When Susan Got Busted, Philadelphia 1975
by Barbara Ruth
I’m not sure when the air began to change, to vibrate differently. I know the molecules screamed alarm the day Bryna and Val were walking down the street holding hands and a cop pulled them over. Routine harassment. Except the cop had been flipping through the FBI Most Wanted files just that morning at the Roundhouse. He looked at Val. She matched an updated photo, a possible ID of a woman who had eluded the Feds for seven years.
“You’re Susan Saxby.”
Bryna tells the story this way: ‘No, you fool,’ she thought at the cop, ‘she’s Susan Saxe.’ Bryna maintains she didn’t know Val was one of the two women who’d gone underground after expropriating funds from banks and giving the money to the Black Panthers. Who had broken into an armory and found plans for a detention camp in case of a Boston insurrection. Susan and her comrades mailed the plans to a radical newspaper they knew would publish them.
In the six months they had been lovers, Bryna says she never guessed Val was Susan until there in that squad car. I say: if Susan had to get busted, it was incredibly good luck she was with her lover at the time – who just happened to be a paralegal at ACLU.
Susan’s bust terrified us, not just for her but for ourselves as well. The other woman who took part in the actions with Susan back in the sixties was named Kathy Power. She was still free. Grand Juries had been convened in cities across the country in an attempt to capture members of the Underground. Dykes in Kentucky and Oregon were doing time because they refused to tell the Grand Juries who had been lovers with whom, who attended what meetings, who might have “sympathies.” The FBI collected names of candidates for Grand Jury inquisitions in Lexington, Kentucky, New Haven, Connecticut. Now they were here in Philly. They disguised themselves poorly – it was obvious which woman at the lesbian concert did not attend because she loved the music. Mostly they didn’t try disguises. Mostly they were men in suits who flashed their badges and said we had to answer any questions they asked us. They flashed those badges at our workplaces, at our bars, to our parents and neighbors. Pamphlets signed by “Lezzie Fair” began appearing in radical bookstores and gay bars, telling us it was against the law to lie to them, but it was our right, it was duty to the movement and our sisters, not to talk to the Feds. Nobody knew what the FBI would do next. I wore buttons that read “We harbor fugitives” and “Kathy Power to the Kathy People.” But I knew neither my buttons nor my mace would make them go away.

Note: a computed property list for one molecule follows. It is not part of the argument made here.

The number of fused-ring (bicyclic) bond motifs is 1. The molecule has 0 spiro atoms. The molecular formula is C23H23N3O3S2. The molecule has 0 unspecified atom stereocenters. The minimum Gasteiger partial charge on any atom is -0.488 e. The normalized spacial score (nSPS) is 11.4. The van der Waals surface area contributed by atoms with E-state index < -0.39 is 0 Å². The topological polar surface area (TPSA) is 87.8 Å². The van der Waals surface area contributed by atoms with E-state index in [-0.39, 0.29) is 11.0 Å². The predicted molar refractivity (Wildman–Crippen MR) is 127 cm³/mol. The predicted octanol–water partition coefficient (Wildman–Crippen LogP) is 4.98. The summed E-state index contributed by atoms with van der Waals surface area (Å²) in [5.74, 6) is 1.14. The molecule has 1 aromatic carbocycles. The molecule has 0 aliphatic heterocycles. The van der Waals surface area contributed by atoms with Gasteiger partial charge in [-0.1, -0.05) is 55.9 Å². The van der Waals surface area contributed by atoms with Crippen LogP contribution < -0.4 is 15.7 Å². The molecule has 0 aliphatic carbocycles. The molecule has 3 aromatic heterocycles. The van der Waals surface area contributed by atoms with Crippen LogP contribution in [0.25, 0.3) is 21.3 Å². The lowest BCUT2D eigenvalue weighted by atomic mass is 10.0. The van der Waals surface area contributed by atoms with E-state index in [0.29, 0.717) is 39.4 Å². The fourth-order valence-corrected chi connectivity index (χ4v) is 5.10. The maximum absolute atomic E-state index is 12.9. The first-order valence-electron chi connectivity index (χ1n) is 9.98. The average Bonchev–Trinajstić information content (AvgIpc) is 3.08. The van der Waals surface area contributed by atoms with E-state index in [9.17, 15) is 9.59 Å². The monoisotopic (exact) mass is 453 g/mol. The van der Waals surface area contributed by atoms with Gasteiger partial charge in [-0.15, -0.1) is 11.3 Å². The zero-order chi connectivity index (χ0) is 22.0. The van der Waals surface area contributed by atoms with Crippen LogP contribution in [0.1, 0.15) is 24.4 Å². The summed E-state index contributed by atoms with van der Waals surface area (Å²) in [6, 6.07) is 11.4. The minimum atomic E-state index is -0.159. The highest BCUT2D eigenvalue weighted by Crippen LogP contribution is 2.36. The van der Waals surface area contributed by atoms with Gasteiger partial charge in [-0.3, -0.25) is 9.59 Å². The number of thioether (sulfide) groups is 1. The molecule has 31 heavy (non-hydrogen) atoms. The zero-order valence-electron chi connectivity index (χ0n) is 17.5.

Meanwhile, a media extravaganza upped the ante. The Philadelphia Inquirer printed a picture of Susan and Bryna’s bed on page 1, with the heading “Self-Styled Revolutionary Lesbian Love Nest!” The paper said the incriminating evidence the cops collected at their apartment included Susan’s poetry.
That got to me. I was becoming a moderately well-known poet and I was guilty of writing poems against the state.
Susan’s post-capture press release said, “I continue to fight on, as a lesbian, a feminist, an amazon.” Of course I had to love her.
Yes, I knew a guard was killed during one of the bank robberies. Surveillance tape showed one of Susan’s accomplices – who had been caught long ago and died at Attica – pulled the trigger. But it happened in Massachusetts and that made Susan guilty of felony-murder. And writing poems against the state.
I thought the felony-murder law was an outrage. I thought what Susan had done was heroic – especially the part about not getting caught all those years.
The newspaper had used the words to belittle Susan, but “self-styled revolutionary” was exactly what I was becoming. And I was not the only one.